Should you trust your gut?
Of course, paying attention to facts and reason still matters, especially when you're making decisions that are more personal. (Predicting the outcome of "American Idol" based on intuition is far different from deciding whether or not you like a guy after one drink.) According to Pham, if you're able to identify and verbalize a "particular reason" why something feels right or doesn't, then "that's not necessarily a good sign." Why? Because your "particular reason" (your blind date's bad shoes, for example) is based on a bias. When your intuition is more reliable, "you usually can't articulate the specific source of your feelings," says Pham.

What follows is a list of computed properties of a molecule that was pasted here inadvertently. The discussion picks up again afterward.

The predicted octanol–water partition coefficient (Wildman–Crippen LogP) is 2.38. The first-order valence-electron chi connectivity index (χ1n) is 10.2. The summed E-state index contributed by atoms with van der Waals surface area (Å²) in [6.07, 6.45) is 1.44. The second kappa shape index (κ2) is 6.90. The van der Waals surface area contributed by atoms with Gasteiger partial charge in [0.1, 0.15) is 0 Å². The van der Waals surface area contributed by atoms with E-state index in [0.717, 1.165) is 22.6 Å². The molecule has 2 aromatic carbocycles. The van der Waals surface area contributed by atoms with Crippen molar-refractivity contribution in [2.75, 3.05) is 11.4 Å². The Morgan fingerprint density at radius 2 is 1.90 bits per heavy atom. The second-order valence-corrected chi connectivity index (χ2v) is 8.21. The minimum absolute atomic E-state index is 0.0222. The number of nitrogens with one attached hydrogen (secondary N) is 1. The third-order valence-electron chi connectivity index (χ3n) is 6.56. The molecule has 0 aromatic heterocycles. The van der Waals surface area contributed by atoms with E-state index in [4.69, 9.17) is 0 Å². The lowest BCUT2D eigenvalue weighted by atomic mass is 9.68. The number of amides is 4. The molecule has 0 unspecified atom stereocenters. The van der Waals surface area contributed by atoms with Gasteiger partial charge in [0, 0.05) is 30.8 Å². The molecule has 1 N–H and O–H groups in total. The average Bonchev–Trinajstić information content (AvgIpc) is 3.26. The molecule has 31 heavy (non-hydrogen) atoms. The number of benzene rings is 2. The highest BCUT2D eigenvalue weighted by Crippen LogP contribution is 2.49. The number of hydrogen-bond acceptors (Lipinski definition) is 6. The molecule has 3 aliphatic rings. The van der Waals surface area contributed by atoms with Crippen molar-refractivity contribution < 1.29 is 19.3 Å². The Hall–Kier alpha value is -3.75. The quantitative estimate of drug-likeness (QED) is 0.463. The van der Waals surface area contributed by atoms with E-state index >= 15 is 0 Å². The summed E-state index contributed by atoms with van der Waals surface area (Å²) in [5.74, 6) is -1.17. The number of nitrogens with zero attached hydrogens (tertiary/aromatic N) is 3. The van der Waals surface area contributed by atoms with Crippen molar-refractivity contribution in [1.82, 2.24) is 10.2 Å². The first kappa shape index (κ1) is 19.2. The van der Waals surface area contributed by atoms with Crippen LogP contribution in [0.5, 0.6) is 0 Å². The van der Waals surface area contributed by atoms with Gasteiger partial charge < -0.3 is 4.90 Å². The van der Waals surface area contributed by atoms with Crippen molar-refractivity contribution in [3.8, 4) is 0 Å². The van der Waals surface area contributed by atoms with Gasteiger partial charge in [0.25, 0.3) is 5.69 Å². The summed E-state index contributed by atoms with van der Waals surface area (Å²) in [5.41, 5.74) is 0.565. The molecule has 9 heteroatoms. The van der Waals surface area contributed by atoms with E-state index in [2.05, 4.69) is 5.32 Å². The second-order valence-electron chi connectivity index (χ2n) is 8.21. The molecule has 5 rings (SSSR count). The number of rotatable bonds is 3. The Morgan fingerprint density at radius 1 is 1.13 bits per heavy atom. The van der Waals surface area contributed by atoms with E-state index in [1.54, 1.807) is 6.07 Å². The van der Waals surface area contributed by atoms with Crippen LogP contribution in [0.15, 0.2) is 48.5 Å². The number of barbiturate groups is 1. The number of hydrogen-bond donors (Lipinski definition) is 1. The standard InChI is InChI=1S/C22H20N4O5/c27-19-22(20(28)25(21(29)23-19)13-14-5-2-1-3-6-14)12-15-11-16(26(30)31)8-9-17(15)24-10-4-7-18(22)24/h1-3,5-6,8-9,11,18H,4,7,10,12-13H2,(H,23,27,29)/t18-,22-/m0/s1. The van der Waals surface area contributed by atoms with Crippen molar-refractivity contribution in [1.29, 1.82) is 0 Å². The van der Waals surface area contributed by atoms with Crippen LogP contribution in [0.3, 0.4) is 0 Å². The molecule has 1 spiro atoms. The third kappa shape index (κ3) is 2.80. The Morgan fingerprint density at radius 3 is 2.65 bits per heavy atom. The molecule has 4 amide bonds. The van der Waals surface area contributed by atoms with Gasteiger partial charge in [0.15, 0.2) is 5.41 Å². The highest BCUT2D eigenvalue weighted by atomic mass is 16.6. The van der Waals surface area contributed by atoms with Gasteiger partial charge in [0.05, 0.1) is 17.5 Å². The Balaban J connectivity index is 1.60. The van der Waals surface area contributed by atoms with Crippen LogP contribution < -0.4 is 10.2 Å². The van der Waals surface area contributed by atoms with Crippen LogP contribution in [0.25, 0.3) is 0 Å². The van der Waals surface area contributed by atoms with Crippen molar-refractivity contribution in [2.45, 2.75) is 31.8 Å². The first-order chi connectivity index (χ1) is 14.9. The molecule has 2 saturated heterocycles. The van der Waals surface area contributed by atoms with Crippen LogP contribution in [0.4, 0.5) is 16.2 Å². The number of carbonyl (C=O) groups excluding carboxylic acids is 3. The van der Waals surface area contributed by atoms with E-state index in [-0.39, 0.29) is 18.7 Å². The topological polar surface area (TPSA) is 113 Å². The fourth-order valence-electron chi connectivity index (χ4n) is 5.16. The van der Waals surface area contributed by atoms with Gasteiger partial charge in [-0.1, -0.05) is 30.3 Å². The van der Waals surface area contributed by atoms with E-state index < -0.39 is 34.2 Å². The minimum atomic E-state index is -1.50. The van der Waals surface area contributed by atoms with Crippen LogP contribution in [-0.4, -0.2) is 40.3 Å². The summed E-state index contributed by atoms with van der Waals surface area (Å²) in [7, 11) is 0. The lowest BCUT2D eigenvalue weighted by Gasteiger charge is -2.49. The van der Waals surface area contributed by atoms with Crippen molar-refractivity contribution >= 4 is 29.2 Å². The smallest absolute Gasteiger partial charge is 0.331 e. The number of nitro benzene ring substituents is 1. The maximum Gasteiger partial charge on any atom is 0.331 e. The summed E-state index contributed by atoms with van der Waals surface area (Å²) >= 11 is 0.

In the case of Josh, you could argue that his tense, nervous handholding biased me, but my feelings were based on more than just his grip. It was a sense that something wasn't quite right. He wasn't present. Even though I knew this, we dated for another five months, before my intuition and analytical mind saw eye to eye and I felt confident enough to end things.
So when should you trust your intuition, and when should you question it? Here are five scenarios to help you hone your own gut feelings.
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